Canadian Tire CEO Stephen Wetmore attends the company’s annual general meeting in Toronto this past May. Canadian Tire has apologized after an Indigenous man was physically removed from one of the retail chain’s Regina stores when he was accused of stealing. THE CANADIAN PRESS/Chris Young

Store apologizes for checkout mixup

REGINA — Canadian Tire has apologized after an Indigenous man was physically removed from one of the retail chain’s Regina stores when he was accused of stealing.

Kamao Cappo says he was in the east-end outlet on Wednesday buying a chainsaw, an extra chain and oil.

While checking out, he realized he had the wrong model and took the goods to customer service where he put the chain and oil inside the saw box for ease of handling by the clerk.

While looking for the right model, Cappo says he was approached by a male store worker who accused him of trying to shoplift and ordered him out — a confrontation Cappo captured on his cellphone and posted to Facebook.

Cappo rejects the claim he was trying to steal and says he was discriminated against because he’s Aboriginal.

Canadian Tire’s (TSX:CTC) corporate head office says in a statement that it’s reviewing what happened.

Cappo said he was pushed against some shelves and ejected from the store after he refused to leave.

The video appears to show Cappo and the male employee exchanging words before the two jostle and the worker accuses the other man of shoving him.

Cappo later says, “You have no right to kick me out,” to which the worker replies, “Sure I do. You just told me you were planning on taking something from the store.”

The video later shows Cappo being forced to leave.

“We came in in our workclothes to buy a chainsaw,” Cappo told CTV News. “If a white person came in with their workclothes, I don’t believe this would happen at all.”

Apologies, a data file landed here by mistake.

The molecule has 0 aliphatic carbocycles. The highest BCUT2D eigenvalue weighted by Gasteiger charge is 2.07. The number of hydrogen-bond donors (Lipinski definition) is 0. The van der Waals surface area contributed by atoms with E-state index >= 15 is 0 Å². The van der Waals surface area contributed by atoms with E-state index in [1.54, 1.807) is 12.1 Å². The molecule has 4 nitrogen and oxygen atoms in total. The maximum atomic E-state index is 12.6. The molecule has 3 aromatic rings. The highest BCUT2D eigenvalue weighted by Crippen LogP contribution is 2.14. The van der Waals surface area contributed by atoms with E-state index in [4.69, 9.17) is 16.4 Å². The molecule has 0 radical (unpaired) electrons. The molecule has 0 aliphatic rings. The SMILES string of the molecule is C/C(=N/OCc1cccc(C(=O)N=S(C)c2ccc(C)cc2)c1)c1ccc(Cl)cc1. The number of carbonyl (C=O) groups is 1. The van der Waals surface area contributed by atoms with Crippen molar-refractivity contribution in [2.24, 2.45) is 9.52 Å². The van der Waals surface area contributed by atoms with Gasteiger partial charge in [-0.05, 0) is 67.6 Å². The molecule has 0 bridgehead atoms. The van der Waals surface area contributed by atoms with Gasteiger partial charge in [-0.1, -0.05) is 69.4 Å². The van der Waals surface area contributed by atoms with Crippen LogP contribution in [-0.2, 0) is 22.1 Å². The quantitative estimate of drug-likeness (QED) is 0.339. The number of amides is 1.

Canadian Tire’s corporate head office says “we sincerely apologize for the experience that occurred in our store and we are actively reviewing all of the facts surrounding this matter. We are communicating with Mr. Cappo directly, and we hope to resolve this matter as quickly as possible.”

Management at the store in question has not responded to media requests for a response.

Cappo said he has a heart condition and was injured in the confrontation. He has filed a complaint with police and is considering pressing charges.

“I am doing that because I want store owners and managers to know that indigenous people and other people of colour and minorities will be protected. They can’t do this.”

Elizabeth Popowich, a police spokeswoman, confirmed investigators are looking into what happened.

“It’s going to be investigated as an assault and it will be concluded and certainly the complainant will be notified as to the result,” she said.

Police are also looking into a separate incident on Thursday when officers dashed to the same east-side outlet after the store got a call that someone was going to use a gun at that location.

Cappo has been a regular customer of the store and said he recently spent more than $3,000 there, but now plans to take his business elsewhere.

Wednesday’s scuffle happened as the Assembly of First Nations was holding its annual meeting in Regina. In his opening remarks to delegates on Tuesday, National Chief Perry Bellegarde called for an end to racism in Canada. (CTV Regina)

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